Sometimes children are reluctant to make reading a part of their daily routine, whether it’s because of their frustration with learning new words or the fact that they’re far more tempted by cartoons on TV or games on an electronic device. As a parent, it can be easy to get frustrated, too, but it’s important to remember that how we talk about reading with our children is a key part of cultivating a positive attitude toward reading.There’s no doubt that children are little language sponges—let a stray expletive fly after banging your toe on the coffee table and they’ll be cursing for a week. Creating a dialogue about reading is the same thing: keep it exciting, encouraging, and fun.
Here are four of our favorite techniques:
Reading may be a necessity, but that doesn’t mean it has to be a chore. The language we use around story time can affect the way children approach books. Save the absolutes for things like “We have to wash hands” or “We must pick up our toys”—the not-so-fun stuff. Reading should be offered like other activities that inspire enthusiastic responses; “I’d LOVE to read a bedtime story with you” sounds infinitely more enjoyable than “We have to read now.” After they pick up on the positive language, reading time will skyrocket to the top of their to-do list, right alongside playing, going to the park, and going on a treasure hunt. Bonus: here’s how to create the perfect reading nook.
It’s late and bedtime is being dragged out by some creative, if non-sequitur, storytelling. It’s certainly tempting to ask for a rapt and quiet audience so you can get through the book (and back to that pile of laundry) more quickly. But engagement—reading along or making up stories to go with the pictures—should be encouraged. If time is of the essence, let your little one flip the pages to get to that happily-ever-after a little sooner.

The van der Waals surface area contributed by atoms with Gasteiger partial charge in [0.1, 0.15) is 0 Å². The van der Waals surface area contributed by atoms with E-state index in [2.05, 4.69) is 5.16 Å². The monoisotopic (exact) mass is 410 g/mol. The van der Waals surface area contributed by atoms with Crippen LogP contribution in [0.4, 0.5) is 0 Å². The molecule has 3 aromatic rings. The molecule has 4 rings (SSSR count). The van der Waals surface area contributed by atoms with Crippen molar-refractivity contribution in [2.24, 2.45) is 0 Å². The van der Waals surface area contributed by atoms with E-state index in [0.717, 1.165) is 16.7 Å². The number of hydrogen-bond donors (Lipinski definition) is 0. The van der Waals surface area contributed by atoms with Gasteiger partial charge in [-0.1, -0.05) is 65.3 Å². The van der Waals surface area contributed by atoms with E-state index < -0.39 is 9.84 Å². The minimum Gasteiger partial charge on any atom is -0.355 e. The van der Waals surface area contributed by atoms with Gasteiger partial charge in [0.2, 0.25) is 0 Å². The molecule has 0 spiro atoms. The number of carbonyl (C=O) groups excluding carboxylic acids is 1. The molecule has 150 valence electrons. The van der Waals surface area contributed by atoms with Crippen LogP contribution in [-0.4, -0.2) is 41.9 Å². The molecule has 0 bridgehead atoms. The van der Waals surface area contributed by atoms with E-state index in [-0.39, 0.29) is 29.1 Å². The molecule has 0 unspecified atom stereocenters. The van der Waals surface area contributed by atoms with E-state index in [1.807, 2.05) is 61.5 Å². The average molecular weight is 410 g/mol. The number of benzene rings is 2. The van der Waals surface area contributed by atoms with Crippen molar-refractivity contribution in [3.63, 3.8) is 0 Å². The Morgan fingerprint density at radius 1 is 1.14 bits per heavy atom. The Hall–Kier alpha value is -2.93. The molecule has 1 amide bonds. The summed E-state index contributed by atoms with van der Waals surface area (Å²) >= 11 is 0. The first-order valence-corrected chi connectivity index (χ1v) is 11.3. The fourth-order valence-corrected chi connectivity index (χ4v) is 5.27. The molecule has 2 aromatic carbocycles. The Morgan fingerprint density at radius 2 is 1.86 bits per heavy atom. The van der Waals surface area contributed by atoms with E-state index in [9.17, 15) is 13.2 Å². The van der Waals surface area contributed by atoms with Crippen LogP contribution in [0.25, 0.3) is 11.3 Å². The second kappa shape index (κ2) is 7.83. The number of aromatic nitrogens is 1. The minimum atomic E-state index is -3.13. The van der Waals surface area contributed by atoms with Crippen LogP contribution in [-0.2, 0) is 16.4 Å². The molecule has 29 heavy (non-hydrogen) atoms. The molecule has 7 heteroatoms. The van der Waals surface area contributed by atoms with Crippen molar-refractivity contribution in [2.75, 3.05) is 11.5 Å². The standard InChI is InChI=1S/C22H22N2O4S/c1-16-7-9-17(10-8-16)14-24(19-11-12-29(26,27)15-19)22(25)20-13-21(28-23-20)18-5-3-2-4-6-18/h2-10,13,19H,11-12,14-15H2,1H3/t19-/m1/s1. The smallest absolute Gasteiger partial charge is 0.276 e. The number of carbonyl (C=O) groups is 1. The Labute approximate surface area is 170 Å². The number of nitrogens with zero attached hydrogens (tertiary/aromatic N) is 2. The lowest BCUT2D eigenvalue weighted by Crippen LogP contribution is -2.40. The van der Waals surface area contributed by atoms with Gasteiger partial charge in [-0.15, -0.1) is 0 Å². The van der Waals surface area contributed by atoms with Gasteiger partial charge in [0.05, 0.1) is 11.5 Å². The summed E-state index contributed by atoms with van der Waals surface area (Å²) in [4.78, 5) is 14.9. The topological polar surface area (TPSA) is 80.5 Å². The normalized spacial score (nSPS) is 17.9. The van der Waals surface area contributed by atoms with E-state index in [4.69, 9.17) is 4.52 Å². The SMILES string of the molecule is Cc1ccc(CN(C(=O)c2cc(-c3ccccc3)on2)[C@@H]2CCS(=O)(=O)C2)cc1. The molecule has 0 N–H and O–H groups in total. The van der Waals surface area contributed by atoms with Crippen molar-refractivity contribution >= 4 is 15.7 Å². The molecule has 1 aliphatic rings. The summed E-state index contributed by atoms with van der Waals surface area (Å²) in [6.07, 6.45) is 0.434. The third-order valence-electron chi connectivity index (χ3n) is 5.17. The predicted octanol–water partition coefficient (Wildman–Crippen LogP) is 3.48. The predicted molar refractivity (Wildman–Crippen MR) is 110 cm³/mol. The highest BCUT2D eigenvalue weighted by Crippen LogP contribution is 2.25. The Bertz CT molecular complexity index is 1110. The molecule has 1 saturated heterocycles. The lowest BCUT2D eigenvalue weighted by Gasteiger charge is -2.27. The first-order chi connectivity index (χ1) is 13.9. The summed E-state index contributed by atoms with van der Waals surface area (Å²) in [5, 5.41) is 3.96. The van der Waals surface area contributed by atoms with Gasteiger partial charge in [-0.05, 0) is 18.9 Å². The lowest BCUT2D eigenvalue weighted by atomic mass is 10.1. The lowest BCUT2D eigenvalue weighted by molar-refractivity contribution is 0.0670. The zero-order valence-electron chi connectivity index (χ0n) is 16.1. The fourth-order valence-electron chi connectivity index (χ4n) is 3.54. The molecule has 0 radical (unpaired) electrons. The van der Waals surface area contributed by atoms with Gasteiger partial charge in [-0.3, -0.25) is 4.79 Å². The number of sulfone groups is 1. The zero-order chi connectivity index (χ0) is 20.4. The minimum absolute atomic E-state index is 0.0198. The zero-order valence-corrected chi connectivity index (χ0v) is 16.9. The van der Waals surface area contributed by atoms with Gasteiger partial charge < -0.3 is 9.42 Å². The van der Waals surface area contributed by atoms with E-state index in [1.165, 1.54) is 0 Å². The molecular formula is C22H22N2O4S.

Learning to read is a lifelong necessity and skill, something that will evolve with brain development and emotional growth. Using words like best, top, and smartest puts a competitive bent on reading, which can lead to frustration and feelings of inadequacy. Being the top reader in class is certainly an accomplishment, but the emphasis should be on what children are learning, not how much faster they can finish a book than their classmates. Treating reading like a race implies that, sooner or later, there is a finish line.
Struggling through a book with a new reader can be a test of patience, particularly if the child is exhausted or distracted. No matter the stumbles and mispronunciations, try to stay engaged, even when correcting simple words for the umpteenth time. Never tack on exasperated phrases like “that’s wrong” or “you’re not doing it right.” Broad criticism can make a child feel powerless. Instead, let them know you are proud of their progress. Talk enthusiastically about what they have recently learned and what they will learn next.
Once you’ve set up an exciting environment in which to read with your child, it’s time to pick the perfect book. Here are our recommendations for read-aloud books for kids of differing ages to help get you started and improve your reluctant reader’s attitude toward reading!
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